Planning a Successful CRM Project

Possibly the most important step in any major database change is the planning phase. Without effective, strategic planning, a project will often go ‘off the rails’ and end up exceeding both the expected time limit and budget. At Circle Interactive, we like to take our clients through an extensive ‘discovery’ process, where we gather as much relevant information about the organisation as we can. We then plan out every last detail of the project, including how our developers can work best alongside your existing team to ensure a smooth transition to the new system. From our experience, here are the most important aspects to consider when planning a successful CRM project:

SMART goals

You’ll need people who can plan things, define lots of details and organise the rest of the team to do whatever is required in addition to their regular jobs. To keep the project ticking over and ensure it doesn’t become overwhelming, set SMART goals:
  • Specific
  • Measurable
  • Achievable
  • Relevant 
  • Time-bound
 It is also important to establish key milestones and keep track of these throughout.

Keeping Track

As things go along it’s important to document what’s being done, why decisions are being made and how things should work. There are a range of tools that will help with this. We manage projects on our dedicated intranet, but often end up collaborating in project management systems like Basecamp and Trello, bug tracking software like Jira and more. What matters is that everyone is comfortable with it and you can share documents and messages with all relevant people.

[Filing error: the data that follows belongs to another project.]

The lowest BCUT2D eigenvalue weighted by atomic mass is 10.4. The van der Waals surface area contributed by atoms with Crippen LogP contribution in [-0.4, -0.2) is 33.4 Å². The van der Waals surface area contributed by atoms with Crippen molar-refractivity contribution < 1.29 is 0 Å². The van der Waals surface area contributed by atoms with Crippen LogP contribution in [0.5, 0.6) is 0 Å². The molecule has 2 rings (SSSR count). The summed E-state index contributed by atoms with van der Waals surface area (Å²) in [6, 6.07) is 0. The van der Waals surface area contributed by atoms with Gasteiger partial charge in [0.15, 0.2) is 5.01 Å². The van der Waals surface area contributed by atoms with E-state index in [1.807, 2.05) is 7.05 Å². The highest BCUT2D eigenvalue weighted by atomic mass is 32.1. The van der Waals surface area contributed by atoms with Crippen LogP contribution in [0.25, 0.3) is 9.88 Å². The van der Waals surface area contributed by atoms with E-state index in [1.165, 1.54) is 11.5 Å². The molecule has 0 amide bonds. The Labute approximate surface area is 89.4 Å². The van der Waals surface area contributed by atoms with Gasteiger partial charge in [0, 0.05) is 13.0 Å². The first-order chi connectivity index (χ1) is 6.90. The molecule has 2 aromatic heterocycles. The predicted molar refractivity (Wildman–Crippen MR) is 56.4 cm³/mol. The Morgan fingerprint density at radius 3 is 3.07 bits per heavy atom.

One of the challenges you’ll face along the way will be not communicating everything to everyone with the risk of overwhelming them, but ensuring that everyone involved gets the information they need, when they need it. This will allow them to make effective decisions, fulfil their part of the work and feel part of the process. 


You’ll also need to address issues around security and confidentiality. These will be different in each case, but you will need to decide why you’re collecting data and who should have access to it. You may need to define who can access which groups of contacts: some organisations may have a special team to deal with high-value donors, or access to vulnerable client records may be restricted to those that are delivering services to those individuals. 


You may find that there are advantages to adopting some of the workflows native to the new system rather than imposing your old workflows on it and this may need to be addressed with training and documentation. It could be that the new system allows greater access to data for all staff and results in a changed culture around sharing information. This could need to be addressed through workshops.


So fully embrace the changes needed to make your organisation more efficient and ensure everyone involved shares your vision by involving them in the process. Make sure the right people have the right roles in the project. Start thinking about training right at the outset and make it an integral part of the project. Budget spent here will usually reap rewards across the project as a whole. And get the most out of your consultants. They are there for you at this point and can bring a wealth of experience to the table if you let them.
If you feel your organisation would benefit from our expert consultancy, development, hosting and training services, please do not hesitate to contact us today on 0117 909 6967 or by filling in our online contact form.

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